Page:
The government of Papua New Guinea on Wednesday ordered the military to restore order in the capital, Port Moresby, after a dispute over the wages of police officers and other public servants led to angry protests and unrest.
More than a dozen shops were set on fire, at least one car was torched and there were reports of widespread looting. The United States Embassy said shots had been fired near its compound and advised its employees to shelter in place. Demonstrators also damaged the entrance to the building that holds the prime minister’s office.
The extent of damage and casualties, if any, was unclear, but Port Moresby, a city of about 400,000 people, remained on edge Wednesday night as businesses closed early and big hotels beefed up security.
At around 10 a.m., hundreds of government employees, including police officers and defense personnel, appeared to walk off their jobs and gathered outside Parliament to protest what they said was a smaller paycheck. Officials described that protest as largely peaceful but said the security situation in Port Moresby deteriorated quickly.
Prime Minister James Marape said that an extra $100 had been deducted from the paychecks of public servants because of a computer glitch, and the government was not raising taxes as the protesters claimed.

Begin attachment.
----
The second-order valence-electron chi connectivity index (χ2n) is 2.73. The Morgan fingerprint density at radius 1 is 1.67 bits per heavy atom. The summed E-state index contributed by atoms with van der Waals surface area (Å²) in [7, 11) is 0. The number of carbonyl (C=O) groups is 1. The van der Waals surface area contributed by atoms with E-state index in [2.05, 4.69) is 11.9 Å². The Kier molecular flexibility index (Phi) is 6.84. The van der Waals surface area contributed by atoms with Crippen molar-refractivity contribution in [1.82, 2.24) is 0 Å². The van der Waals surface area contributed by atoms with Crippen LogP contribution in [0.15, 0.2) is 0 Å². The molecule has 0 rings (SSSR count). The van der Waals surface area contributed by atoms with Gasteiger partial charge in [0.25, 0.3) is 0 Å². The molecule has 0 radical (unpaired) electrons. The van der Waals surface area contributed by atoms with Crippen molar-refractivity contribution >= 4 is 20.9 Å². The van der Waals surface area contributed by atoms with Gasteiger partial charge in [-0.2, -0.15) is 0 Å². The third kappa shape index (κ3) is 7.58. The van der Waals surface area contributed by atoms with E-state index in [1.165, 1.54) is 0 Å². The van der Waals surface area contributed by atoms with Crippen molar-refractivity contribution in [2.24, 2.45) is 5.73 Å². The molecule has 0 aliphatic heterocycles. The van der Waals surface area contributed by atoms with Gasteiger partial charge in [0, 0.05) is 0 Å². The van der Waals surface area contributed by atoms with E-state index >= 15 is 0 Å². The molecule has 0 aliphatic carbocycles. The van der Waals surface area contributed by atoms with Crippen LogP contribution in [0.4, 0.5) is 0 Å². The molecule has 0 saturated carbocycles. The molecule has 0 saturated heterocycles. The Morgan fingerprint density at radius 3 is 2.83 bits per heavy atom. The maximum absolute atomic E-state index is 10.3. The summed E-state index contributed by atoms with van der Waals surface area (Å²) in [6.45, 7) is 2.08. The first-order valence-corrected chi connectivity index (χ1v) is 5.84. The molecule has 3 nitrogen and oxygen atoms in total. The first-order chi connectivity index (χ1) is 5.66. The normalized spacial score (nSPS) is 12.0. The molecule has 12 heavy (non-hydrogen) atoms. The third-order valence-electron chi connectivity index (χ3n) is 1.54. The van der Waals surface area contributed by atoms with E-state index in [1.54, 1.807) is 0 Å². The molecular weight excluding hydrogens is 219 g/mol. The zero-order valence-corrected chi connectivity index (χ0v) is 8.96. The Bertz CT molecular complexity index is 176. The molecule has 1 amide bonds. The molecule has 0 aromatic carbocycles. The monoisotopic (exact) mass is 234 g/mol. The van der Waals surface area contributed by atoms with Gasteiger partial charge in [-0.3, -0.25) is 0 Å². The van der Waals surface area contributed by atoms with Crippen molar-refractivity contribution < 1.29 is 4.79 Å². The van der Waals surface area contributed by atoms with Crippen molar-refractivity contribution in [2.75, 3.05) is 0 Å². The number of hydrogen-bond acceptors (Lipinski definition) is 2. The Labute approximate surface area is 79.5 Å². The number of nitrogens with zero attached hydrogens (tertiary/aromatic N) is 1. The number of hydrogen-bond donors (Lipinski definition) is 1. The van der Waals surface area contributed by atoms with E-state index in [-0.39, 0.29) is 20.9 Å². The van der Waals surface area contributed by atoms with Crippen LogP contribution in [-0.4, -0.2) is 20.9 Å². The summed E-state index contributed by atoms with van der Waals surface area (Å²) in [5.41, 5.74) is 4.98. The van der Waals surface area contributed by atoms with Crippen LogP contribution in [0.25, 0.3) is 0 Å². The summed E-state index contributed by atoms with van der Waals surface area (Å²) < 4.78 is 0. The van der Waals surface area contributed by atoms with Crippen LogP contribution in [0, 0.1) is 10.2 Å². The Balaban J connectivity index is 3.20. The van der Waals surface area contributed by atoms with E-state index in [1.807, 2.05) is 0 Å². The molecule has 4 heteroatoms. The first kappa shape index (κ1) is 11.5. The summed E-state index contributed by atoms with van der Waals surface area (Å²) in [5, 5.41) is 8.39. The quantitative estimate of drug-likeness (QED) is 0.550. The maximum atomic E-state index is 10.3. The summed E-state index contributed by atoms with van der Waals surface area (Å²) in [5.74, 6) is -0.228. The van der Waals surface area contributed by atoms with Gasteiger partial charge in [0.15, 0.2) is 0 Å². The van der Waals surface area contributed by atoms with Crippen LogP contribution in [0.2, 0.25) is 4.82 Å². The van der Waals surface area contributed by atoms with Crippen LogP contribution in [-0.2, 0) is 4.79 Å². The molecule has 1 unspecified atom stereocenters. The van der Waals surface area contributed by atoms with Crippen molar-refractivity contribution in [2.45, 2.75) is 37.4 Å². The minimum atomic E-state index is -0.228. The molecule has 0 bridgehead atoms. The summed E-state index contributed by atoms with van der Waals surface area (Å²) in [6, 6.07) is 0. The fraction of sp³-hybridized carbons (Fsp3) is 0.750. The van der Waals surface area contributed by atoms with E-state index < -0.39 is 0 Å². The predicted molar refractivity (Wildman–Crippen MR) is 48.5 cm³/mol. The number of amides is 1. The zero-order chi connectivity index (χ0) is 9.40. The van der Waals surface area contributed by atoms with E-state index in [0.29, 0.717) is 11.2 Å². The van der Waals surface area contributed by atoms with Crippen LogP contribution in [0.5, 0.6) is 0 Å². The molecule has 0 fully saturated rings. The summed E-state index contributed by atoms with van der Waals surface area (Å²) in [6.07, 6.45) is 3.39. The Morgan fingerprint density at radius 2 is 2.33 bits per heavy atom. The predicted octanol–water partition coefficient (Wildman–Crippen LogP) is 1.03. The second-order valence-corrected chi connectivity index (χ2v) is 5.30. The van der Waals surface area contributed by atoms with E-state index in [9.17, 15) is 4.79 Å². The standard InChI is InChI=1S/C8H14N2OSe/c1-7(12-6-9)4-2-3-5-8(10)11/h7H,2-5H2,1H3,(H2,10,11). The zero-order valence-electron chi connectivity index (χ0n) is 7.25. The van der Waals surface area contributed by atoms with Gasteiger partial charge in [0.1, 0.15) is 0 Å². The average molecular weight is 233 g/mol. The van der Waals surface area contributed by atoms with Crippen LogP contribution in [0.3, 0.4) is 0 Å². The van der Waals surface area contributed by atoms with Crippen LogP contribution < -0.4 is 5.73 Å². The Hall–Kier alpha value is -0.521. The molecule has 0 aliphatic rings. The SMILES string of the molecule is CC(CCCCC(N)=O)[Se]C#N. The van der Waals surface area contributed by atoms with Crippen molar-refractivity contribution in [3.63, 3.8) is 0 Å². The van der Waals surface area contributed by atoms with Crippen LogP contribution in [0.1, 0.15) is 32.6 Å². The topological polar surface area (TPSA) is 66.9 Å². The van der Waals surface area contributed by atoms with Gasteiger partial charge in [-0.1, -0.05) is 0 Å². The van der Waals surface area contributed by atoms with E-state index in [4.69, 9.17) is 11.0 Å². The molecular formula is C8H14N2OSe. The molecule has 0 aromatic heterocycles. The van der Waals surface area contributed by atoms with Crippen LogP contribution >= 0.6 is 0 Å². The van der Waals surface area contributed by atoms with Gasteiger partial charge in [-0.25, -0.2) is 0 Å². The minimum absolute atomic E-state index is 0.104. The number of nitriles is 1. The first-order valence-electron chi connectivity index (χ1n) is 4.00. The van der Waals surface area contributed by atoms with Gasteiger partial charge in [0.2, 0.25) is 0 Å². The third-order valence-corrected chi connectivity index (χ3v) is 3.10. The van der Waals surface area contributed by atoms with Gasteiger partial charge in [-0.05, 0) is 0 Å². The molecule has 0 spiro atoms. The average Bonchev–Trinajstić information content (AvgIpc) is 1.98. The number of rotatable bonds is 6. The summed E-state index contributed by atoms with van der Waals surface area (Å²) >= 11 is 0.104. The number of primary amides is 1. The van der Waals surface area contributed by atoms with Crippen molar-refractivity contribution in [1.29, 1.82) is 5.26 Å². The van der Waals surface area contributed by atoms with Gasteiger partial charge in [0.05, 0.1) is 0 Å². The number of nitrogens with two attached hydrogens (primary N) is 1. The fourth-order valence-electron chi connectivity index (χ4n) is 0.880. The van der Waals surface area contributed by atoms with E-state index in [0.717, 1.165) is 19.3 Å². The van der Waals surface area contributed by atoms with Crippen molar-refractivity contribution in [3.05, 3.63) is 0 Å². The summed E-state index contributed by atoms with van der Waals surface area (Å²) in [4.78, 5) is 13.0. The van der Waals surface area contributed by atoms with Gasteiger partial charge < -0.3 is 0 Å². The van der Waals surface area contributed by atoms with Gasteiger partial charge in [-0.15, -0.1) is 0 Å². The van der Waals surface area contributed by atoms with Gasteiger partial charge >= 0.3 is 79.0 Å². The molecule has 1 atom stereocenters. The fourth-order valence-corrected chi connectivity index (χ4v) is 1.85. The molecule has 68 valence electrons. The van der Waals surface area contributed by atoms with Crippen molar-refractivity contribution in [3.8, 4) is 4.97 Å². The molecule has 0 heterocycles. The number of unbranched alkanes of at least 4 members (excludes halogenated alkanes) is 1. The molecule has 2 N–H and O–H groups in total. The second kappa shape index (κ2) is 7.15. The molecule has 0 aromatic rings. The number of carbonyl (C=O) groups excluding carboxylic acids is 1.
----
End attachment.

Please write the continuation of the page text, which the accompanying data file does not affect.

“Social media picked up on this wrong information, misinformation,” and many people took advantage of the police being off the streets, Mr. Marape said in an interview as guards armed with machine guns stood outside his office door. “We are not raising taxes.”
Mr. Marape added that the payroll error would be corrected in the next paycheck. But he also acknowledged the other brewing issues.
“This is a larger economic problem we have with high youth unemployment and soaring inflation costs,” he said, adding he had announced on Wednesday 83 million kina ($22.2 million) in new funding for educational programs.
The unrest comes at a delicate political time for Papua New Guinea, a resource-rich country where both the United States and China are jockeying for influence as both try to increase their sway in the South Pacific. Mr. Marape — who has recently signed security agreements with the United States and Australia, while also pursuing economic deals with China, its largest trade partner — may soon face a vote of no confidence.